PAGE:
There aren’t a whole lot of reasons this Southern Californian can think of to head off to St. Louis, MO for a few days in early January. But there is at least one good reason: UNWRAPPED. And apparently I wasn’t the only one who thought it was a good reason. There were over 80 colleges and universities represented, roughly 400 attendees (students, campus pastors, laity and pastors), gathered together because they share a common interest in the welfare and spread of campus ministry across the synod.
We’ve all heard the statistics. We know students fall away from the faith in staggering numbers during their college years. We know college campuses are a mission field. We know there’s great opportunity and great need for robust confessional Lutheranism on our campuses. We know we need to defend the faith with clear, evidential apologetics. Or do we? If you didn’t know it before Unwrapped, you do now.
It’s no secret that a number of campus ministries have come under threat the last several years. And I pray that this conference would further strengthen the resolve of districts and congregations throughout the synod in pledging their financial and prayerful support to the continuance and expansion of campus ministry in order to prevent further disasters.
With all the doom and gloom statistics you hear about, this conference couldn’t have been timelier. There is also a great deal of rejoicing to be had. The LCMS Office of National Mission did an outstanding job in planning this conference. A few of the people involved in planning that I talked to said they never expected this to go off as well as it did. President Harrison and Bart Day both reiterated their unwavering support for campus ministry; Harrison even got a standing ovation from college kids of all people. The conference planning committee showed what a synod can do when we work together and dare to be Lutheran. The speakers – especially Craig Parton – were fantastic, great topics and well informed presenters. And the LCMS campus ministry staff, as well as all who participated in the conference (far too many names to thank) ensured that in a few days’ time, campus ministry in the synod would not become another fatal statistic.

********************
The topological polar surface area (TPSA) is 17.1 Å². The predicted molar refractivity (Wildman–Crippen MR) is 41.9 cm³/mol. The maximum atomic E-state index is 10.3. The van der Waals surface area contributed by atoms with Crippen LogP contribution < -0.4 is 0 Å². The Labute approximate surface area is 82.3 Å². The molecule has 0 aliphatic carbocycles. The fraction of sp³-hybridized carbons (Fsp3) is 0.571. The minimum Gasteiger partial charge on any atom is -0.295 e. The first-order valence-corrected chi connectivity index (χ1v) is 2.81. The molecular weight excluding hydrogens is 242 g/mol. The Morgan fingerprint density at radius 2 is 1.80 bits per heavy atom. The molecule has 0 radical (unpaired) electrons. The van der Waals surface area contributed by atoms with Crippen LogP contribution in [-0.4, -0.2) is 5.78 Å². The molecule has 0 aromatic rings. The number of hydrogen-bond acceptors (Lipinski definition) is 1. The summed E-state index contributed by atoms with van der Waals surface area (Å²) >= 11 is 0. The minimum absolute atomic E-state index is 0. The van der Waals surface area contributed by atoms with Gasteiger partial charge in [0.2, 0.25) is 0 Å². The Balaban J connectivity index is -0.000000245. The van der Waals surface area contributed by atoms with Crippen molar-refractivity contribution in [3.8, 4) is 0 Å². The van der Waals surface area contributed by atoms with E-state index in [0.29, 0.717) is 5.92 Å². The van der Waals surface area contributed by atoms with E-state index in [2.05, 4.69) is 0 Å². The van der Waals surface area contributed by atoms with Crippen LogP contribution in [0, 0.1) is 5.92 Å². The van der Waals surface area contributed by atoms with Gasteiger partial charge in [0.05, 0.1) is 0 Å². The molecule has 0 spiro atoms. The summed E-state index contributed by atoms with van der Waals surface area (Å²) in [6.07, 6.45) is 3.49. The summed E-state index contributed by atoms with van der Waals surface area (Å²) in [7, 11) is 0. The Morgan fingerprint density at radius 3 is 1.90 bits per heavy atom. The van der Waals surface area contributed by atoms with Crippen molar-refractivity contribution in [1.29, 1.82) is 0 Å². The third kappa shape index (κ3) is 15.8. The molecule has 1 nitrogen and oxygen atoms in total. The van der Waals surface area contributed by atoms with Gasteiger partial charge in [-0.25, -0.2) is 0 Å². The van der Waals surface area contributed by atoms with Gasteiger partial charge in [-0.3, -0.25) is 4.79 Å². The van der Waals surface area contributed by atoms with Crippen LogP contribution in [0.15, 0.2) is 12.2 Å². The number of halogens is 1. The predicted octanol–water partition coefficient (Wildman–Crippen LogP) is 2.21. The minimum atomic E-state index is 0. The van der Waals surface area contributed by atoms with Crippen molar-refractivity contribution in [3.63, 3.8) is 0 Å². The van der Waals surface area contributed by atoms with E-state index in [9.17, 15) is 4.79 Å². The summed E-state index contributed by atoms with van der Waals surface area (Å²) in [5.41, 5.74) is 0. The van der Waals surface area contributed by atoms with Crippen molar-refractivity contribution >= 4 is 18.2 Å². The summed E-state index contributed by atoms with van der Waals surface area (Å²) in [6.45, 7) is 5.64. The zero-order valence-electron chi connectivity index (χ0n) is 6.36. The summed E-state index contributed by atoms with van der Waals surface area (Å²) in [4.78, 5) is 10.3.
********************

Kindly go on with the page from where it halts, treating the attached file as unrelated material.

This synod wide conference, the first of its kind in far too long, also lived up to its name: Unwrapped. But what exactly was unwrapped? The question isn’t what, but whom? Who was unwrapped? Christ Crucified and his gifts. From the sectional to the plenary presentations, inside the chapel and around the coffee pots, this singular message was unwrapped with joy, like a kid on Christmas morning: “Jesus died for sinners…and you qualify.”
Now, when it comes to defending the Christian faith, I’m an evidentialist. Show me the evidence, the reason for the hope that is within you. Tell me what you believe and why…and it better be more than subjective feelings. So, here’s some hard, tangible evidence in support of a great conference.
The plenary speaker, Craig Parton was outstanding. Having studied apologetics under the same teacher, Rod Rosenbladt it was refreshing to sit and listen to a thoroughly reasonable defense of the faith from a Lutheran who knows his Scripture, his catechism and isn’t afraid of confessing the historic Lutheran faith. You can get a lot of the same content in his presentations from his books, The Defense Never Rests and Religion On Trial. But if you ever have the chance to listen to him speak publicly, travel whatever distance you have to, even in January, to go and listen. It’s well worth the time.
The sectional presentations also allowed for a variety of topics. It was a joy and an honor to speak on the intersection of two of my favorite topics: literature and apologetics. The only downside, of course, was that there were too many good choices and not enough time for the topics. I guess that means we’ll have to have another conference. And that’s a good problem to have. In many ways, it was like being back at seminary again, soaking up as much knowledge and information as I could in a short amount of time. Lastly, a side note, perhaps this conference will encourage both seminaries to include a genuine approach to Lutheran apologetics into their curriculum, something that is desperately needed.